Irish Christian Leaders Unite to Condemn Slayings

Denounce Attempt to Destabilize Peace Process

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BELFAST, Northern Ireland, MARCH 10, 2009 ( Catholic and Protestant leaders in Ireland are united in condemning the slaying of three people in two separate attacks, as the island nation continues to solidify its peace process.

A press release issued today noted that the leaders of Ireland’s four main churches are offering their prayers for the victims of a shooting Saturday in Antrim, Northern Ireland, which killed two soldiers and injured four others, including two civilians.

The statement read: «The brutal murder of two soldiers and injuring of others including civilians at Massereene is a shocking development which is an attack on our whole community.

«It takes us back to events which we thought we had left in the past and is a dangerous attempt to destabilize the peace process which must not be allowed to succeed.»

Cardinal Sean Brady joined with Church of Ireland archbishop Alan Harper, Methodist president Reverend Aian Ferguson, and Presbyterian moderator Right Reverend Donald Patton in this statement, which appeared on the Web site of the Catholic bishops’ conference.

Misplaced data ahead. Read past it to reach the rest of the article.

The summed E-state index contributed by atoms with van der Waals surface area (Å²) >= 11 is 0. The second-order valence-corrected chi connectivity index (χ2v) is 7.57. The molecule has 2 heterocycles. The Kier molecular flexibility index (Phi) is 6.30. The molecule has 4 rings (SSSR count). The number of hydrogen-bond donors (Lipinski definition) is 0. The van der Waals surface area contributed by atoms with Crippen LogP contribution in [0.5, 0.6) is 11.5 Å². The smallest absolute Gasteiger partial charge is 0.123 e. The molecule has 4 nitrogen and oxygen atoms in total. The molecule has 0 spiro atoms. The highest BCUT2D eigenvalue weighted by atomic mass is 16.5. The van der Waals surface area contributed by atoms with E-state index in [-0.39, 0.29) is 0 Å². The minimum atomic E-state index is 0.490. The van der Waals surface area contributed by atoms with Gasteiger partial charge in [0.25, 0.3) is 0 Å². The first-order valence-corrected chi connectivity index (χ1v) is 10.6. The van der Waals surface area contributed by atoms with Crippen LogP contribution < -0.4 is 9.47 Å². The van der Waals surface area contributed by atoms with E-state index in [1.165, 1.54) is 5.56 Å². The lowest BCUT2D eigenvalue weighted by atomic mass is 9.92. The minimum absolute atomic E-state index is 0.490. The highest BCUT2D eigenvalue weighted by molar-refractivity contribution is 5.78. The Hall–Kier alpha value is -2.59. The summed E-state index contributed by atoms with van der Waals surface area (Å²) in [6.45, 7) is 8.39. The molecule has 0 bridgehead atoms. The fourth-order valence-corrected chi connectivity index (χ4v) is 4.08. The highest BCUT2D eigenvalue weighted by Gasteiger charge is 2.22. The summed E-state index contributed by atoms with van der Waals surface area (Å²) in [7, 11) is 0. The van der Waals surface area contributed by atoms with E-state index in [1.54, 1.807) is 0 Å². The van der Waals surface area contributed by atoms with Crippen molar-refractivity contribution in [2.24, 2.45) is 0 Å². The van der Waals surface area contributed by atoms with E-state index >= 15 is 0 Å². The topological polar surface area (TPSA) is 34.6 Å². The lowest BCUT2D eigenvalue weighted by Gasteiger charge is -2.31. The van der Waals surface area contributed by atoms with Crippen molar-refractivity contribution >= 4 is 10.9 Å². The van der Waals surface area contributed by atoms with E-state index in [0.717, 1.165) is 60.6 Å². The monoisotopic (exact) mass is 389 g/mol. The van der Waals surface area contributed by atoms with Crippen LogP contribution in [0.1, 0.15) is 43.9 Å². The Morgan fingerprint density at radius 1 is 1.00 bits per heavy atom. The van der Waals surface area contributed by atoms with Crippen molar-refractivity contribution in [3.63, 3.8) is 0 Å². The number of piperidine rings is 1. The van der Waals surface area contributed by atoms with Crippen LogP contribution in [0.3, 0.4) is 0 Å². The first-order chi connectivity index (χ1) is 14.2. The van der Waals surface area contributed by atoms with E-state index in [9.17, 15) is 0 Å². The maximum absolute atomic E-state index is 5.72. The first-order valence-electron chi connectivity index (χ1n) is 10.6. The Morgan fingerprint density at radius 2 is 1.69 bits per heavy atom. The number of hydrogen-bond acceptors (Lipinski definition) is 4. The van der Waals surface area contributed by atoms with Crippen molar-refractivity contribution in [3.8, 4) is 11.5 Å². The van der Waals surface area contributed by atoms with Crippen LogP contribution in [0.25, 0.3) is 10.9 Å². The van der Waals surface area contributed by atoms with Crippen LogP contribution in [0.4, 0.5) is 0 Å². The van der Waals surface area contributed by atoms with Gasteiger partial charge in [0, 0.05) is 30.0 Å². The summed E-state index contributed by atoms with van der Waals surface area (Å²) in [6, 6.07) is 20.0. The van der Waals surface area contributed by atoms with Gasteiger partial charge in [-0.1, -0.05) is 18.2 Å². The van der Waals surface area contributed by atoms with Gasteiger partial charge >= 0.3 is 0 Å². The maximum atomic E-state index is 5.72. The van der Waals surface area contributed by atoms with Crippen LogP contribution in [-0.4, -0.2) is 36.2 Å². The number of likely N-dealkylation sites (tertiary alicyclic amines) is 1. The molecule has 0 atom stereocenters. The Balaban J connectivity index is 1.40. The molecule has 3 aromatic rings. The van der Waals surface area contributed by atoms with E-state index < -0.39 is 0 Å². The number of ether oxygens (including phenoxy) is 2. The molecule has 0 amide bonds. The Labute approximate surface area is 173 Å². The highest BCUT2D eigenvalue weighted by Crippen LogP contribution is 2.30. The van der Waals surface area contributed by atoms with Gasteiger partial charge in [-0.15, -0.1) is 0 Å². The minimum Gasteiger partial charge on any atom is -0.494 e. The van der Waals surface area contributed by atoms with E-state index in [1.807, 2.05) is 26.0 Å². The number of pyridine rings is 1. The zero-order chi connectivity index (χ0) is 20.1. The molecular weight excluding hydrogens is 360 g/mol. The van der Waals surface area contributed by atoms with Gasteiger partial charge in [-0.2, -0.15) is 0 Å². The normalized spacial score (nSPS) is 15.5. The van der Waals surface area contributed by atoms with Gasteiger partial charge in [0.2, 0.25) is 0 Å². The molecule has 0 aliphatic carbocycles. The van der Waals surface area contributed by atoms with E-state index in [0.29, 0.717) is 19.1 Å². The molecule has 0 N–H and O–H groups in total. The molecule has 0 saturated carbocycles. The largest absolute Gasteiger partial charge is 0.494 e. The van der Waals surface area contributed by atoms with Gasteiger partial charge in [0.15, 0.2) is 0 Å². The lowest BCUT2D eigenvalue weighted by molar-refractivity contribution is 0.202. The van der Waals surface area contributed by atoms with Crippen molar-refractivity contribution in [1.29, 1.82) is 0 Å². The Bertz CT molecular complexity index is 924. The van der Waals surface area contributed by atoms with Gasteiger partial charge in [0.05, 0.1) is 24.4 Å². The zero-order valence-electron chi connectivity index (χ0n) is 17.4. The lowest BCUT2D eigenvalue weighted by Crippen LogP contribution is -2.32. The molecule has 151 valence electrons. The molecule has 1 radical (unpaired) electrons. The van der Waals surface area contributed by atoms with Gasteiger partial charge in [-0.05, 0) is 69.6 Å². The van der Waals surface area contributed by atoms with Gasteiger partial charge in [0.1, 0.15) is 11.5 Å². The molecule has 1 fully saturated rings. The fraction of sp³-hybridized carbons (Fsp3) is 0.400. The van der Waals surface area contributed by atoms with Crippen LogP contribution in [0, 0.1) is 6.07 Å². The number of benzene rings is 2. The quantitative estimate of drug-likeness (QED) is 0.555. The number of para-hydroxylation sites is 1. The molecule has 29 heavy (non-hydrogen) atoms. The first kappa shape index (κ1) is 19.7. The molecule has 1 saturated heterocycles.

The statement continued: «We are encouraged by the way the whole community has come together to condemn these murders and to affirm our belief in a reconciled future.

«We ask everyone to give full support to the police and to work together with our politicians for a stable and peaceful society with respect for all.»

And the Catholic and Church of Ireland bishops of Dromore joined their voices to condemn a second murder, this time of a policeman in Craigavon on Monday.

Right Reverend Harold Miller and Bishop John McAreavey called the slaying a «morally bankrupt act.»

«Those who perpetrated this murder and other recent atrocities have nothing to offer the future of our society,» the Christian leaders continued. «Their ‘god’ is destruction. They are seeking to destroy the peace we are building — the normalising of cross-community policing, the cross-party working of the assembly, and the desire to draw a line under 30 years of troubles. [….]

«Our community will not allow them to succeed. […] This is the time for every section of our community to make the message clear and unmistakable. We are not going back. Our future is going to be one of respect, trust and working together for the good of all.»

Two splinter groups of the Irish Republican Army have claimed separate responsibility for the two slayings.

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